The city and the connected building

Posted on: October 13, 2017 by Albert Seubers

By 2050, 66% of the world’s population will live in cities[1]. Such fast-growing urbanization creates more and more mega cities (with populations over 10 million), with Tokyo still the largest (with nearly 38 million people). In this context, the question of how to efficiently manage buildings and real estate to address energy, safety, sustainability concerns becomes a key priority.

To help address these challenges, smart and connected buildings – which are fitted with connected devices and sensors for collecting and using data – are increasingly common. While they perform the same functions as traditional buildings, they are designed so that every square meter can optimize return on investment with maximum security.

Data can be used to create buildings with low energy and utility costs, optimum flexibility and appeal for users, maximum control of access that is proactively monitored.

Maximizing returns

Connected buildings retrieve information from all kinds of sensors, and it is the versatility of large connected buildings that makes them attractive to investors, owners and operators who want to save costs and maximize performance. The environmental sustainability of these buildings focuses not only on energy consumption and production, but also on maximum flexibility in how the interior space is used – especially given the pressure on space. For example, the need for indoor space on particular days, weeks or months changes. 4D buildings with flexible interior designs can adapt to these fluctuating needs. Using artificial Intelligence, walls that are sound- and light-proof can be provided for maximum flexibility without the need for reconstruction or rearrangement. This is a perfect solution for offices that require meetings rooms one day and office space the next.

Connecting visitors

As we spend 90% of our time in buildings[2], we want to stay connected when we enter a building. We want information about the local area, the facilities, emergency plans, or maybe just to find our colleagues more easily. We can connect to buildings via readily accessible networks, or via an app with our own profile for adjusting lighting, heating, ventilation, air conditioning and so on. Do we need to create our profile for every building we regularly spend time in? Wouldn’t it be smart and connected if each of the buildings we frequent (the office, the library, the mall, the hospital, the school, the station and so on) connects to us and our profile when we arrive? For some buildings (such as a mall), visitors who have ‘commercial information’ ticked in their profile could receive advertisements during their visit. Of course, because the connected building uses our personal data, it should be completely secure: cyber threats today are as serious as fire has always been to the buildings that shape our cities.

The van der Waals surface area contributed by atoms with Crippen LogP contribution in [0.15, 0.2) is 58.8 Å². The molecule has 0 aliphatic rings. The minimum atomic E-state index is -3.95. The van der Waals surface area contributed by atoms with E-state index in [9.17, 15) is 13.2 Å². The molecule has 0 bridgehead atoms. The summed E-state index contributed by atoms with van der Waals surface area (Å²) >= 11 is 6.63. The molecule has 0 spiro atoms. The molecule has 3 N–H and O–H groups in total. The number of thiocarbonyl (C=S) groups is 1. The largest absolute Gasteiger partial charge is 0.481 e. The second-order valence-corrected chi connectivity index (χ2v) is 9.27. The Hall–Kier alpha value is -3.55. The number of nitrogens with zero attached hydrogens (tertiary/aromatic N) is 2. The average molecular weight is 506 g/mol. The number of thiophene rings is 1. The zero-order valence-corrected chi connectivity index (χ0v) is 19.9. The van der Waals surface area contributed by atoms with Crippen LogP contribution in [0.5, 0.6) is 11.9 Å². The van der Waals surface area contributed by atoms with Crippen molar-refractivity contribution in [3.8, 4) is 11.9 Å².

Safe in our homes

What about our own homes? More and more appliances – the oven, the fridge, the television and so on – are becoming connected, enabling us to control them remotely through apps on our smartphone. Smart meters provide grid operators with large volumes of information on our daily routines and consumption patterns – data that must be protected through effective cyber security measures.

Feeling safe in our own homes is a priority for all of us, and smoke and fire detectors are vital to this. The data collected through smart meters and connected appliances can enhance safety measures through predictive analytics. Detecting deviations in energy usage by the tumble-dryer, the oven or the dishwasher might indicate that an appliance has become a fire risk. A smart and connected home could alert you and emergency services even before the smoke-detection alarm goes off.

It’s clear that smart buildings are an important way of making our day-to-day experiences at work and at home easier, more seamless and more efficient. As the world becomes ever more connected, smart buildings are a strategic asset for city planners to address environmental challenges and attract new residents and new investment.

[1]2014 Revision of World Urbanization Prospects report from the United Nations .


Share this blog article

  • Share on Linked In

About Albert Seubers
Director Global Strategy IT in Cities and member of the Scientific Community
Albert H Seubers (1959) graduated at Agricultural University Wageningen in 1985. Ever since he worked in IT consultancy focused on governmental topics. He worked for Dutch Telecom implementing the first fiber networks in Netherlands, for CMG as director in the Public Sector Service group, for HP as Public Sector executive before he joined Atos. Since 2011 he is Director Global Strategy IT in Cities for Atos. The Atos MyCity program focusses on the virtuous circle of managing a city on all aspects as safety, citizen services, employment, education, social and health care, transport and traffic, sustainability and governance and economics. Engaging citizens and business communities to create and maintain a sustainable, safe and prosperous city is the key message in Atos MyCity. In his role he works with cities all over the world to help them define their strategy often referred to as a Smart City Strategy or find solutions to support their strategy. Albert is a strong believer in the fact that data is enabler for successfully creating the city of the future.

Follow or contact Albert